SHEEMA – Sheema District Veterinary Officer (DVO) has appealed to legislators to consider drafting the animal compensation policy.
This comes at a time when the district is battling a number of animal diseases since February 2020. The most recent, being African Swine Fever that has claimed more than 60 pigs in Kitagata sub-county.
These diseases include; Peste des Petits Ruminants (PPR), Foot and Mouth Disease (FMD), African Swine Fever and Lumpy Skin Disease.
“In February last year, we were battling Peste Petits Ruminants (the disease in small ruminants that is goats and sheep) where many died. If we had a compensation policy, it would not be the equivalent to the cost of quarantine when farmers are not trading,” said Dr Joseph Amanya, DVO Sheema district.
The DVO says, the compensation policy would help to tract the animal diseases in time whenever there is any outbreak.
Currently in Uganda, there is no policy gazzeted in the Animal Husbandry Act which allows compensation of farmers whenever they lose their animals.
“I think those are some of the issues that the Ministry of Animal Husbandry should work on because in such cases, we would have slaughtered all the animals and disposed them off and compensated the farmers to control the African Swine Fever there and then,” Amanya explained.
Speaking to Dr Ronald Bameka, the DVO Lyantonde, confirmed that the policy of compensation is being pushed in Parliament for disease control.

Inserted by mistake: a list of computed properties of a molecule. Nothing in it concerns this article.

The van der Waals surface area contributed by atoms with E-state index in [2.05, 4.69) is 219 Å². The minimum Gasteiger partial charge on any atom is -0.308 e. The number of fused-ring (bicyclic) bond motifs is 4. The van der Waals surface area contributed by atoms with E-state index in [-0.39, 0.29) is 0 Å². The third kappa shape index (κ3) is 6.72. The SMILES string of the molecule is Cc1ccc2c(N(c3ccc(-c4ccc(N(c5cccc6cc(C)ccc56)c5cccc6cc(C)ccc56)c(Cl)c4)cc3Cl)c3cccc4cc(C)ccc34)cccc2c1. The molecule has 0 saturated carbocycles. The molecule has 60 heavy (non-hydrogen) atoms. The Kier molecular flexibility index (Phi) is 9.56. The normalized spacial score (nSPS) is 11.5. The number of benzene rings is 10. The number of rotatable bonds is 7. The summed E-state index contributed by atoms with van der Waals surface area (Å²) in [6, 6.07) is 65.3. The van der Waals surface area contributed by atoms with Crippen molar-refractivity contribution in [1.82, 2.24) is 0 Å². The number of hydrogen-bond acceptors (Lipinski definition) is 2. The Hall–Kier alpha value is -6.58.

“There is an ongoing amendment on the animal policy in Parliament, we have been pushing for it,” says Bameka.
However, Bameka is worried about the determinations on who will get compensated and how much farmers will receive as compensation.
Approximately, Sheema district has around 60,000 goats and sheep, 35,000 heads of cattle and a total of 30,000 pigs reared among the 47,360 households in the district.
Amanya says, a total of more than 60 pigs have already died because of the current African Swine Fever in the district.
Alex Boona, one of the affected farmers confirmed the death of 21 pigs from his farm.
“I heard that there was a farmer who lost about 60 pigs, then my neighbor lost about five while I lost all the 21 pigs,” Boona said.
He appealed to the government for drugs to vaccinate the few remaining pigs in the district which Dr Amanya opposed saying, African Swine Fever has no treatment.
“It’s a viral disease and its not treatable and there is no vaccine that has been developed against African Swine Fever like any other viral disease,” Amanya replied.
He adds that being a transboundary disease, it has so far traversed to districts of Bushenyi, Sheema, Mitoma and Buhweju.
Dr Amanya also encouraged local farmers to start modern piggery farming in order to have a complete meaningful farming.
“We need people who are certified breeders, then those who make feeds, while others are fattening,” said Amanya.
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